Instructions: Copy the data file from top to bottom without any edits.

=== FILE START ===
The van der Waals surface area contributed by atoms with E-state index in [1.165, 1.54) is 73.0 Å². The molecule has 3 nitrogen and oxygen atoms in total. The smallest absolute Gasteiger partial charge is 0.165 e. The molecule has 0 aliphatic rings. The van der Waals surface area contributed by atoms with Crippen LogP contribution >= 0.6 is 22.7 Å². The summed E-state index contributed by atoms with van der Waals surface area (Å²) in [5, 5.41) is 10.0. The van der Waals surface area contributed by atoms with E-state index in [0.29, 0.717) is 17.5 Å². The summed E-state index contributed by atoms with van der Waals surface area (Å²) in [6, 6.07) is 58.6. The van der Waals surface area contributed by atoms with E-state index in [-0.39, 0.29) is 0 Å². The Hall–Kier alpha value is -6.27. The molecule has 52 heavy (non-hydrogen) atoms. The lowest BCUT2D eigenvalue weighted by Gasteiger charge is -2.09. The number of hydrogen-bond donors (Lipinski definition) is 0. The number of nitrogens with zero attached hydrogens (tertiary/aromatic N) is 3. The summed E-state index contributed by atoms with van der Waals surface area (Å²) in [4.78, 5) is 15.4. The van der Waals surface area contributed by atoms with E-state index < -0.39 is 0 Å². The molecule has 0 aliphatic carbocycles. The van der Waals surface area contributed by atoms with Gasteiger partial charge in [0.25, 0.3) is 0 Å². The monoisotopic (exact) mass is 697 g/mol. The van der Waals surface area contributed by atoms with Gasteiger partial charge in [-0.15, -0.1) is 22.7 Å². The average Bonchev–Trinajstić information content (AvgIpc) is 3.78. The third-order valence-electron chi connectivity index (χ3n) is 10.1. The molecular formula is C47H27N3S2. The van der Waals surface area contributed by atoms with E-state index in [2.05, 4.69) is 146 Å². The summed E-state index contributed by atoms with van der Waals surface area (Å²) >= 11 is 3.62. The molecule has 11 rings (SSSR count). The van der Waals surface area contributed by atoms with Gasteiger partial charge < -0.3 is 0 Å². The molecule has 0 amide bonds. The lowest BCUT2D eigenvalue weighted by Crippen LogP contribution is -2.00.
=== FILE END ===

The van der Waals surface area contributed by atoms with E-state index in [1.165, 1.54) is 73.0 Å². The molecule has 3 nitrogen and oxygen atoms in total. The smallest absolute Gasteiger partial charge is 0.165 e. The molecule has 0 aliphatic rings. The van der Waals surface area contributed by atoms with Crippen LogP contribution >= 0.6 is 22.7 Å². The summed E-state index contributed by atoms with van der Waals surface area (Å²) in [5, 5.41) is 10.0. The van der Waals surface area contributed by atoms with E-state index in [0.29, 0.717) is 17.5 Å². The summed E-state index contributed by atoms with van der Waals surface area (Å²) in [6, 6.07) is 58.6. The van der Waals surface area contributed by atoms with E-state index in [-0.39, 0.29) is 0 Å². The Hall–Kier alpha value is -6.27. The molecule has 52 heavy (non-hydrogen) atoms. The lowest BCUT2D eigenvalue weighted by Gasteiger charge is -2.09. The number of hydrogen-bond donors (Lipinski definition) is 0. The number of nitrogens with zero attached hydrogens (tertiary/aromatic N) is 3. The summed E-state index contributed by atoms with van der Waals surface area (Å²) in [4.78, 5) is 15.4. The van der Waals surface area contributed by atoms with E-state index < -0.39 is 0 Å². The molecule has 0 aliphatic carbocycles. The van der Waals surface area contributed by atoms with Gasteiger partial charge in [0.25, 0.3) is 0 Å². The monoisotopic (exact) mass is 697 g/mol. The van der Waals surface area contributed by atoms with Gasteiger partial charge in [-0.15, -0.1) is 22.7 Å². The average Bonchev–Trinajstić information content (AvgIpc) is 3.78. The third-order valence-electron chi connectivity index (χ3n) is 10.1. The molecular formula is C47H27N3S2. The van der Waals surface area contributed by atoms with E-state index in [2.05, 4.69) is 146 Å². The summed E-state index contributed by atoms with van der Waals surface area (Å²) >= 11 is 3.62. The molecule has 11 rings (SSSR count). The van der Waals surface area contributed by atoms with Gasteiger partial charge < -0.3 is 0 Å². The molecule has 0 amide bonds. The lowest BCUT2D eigenvalue weighted by Crippen LogP contribution is -2.00.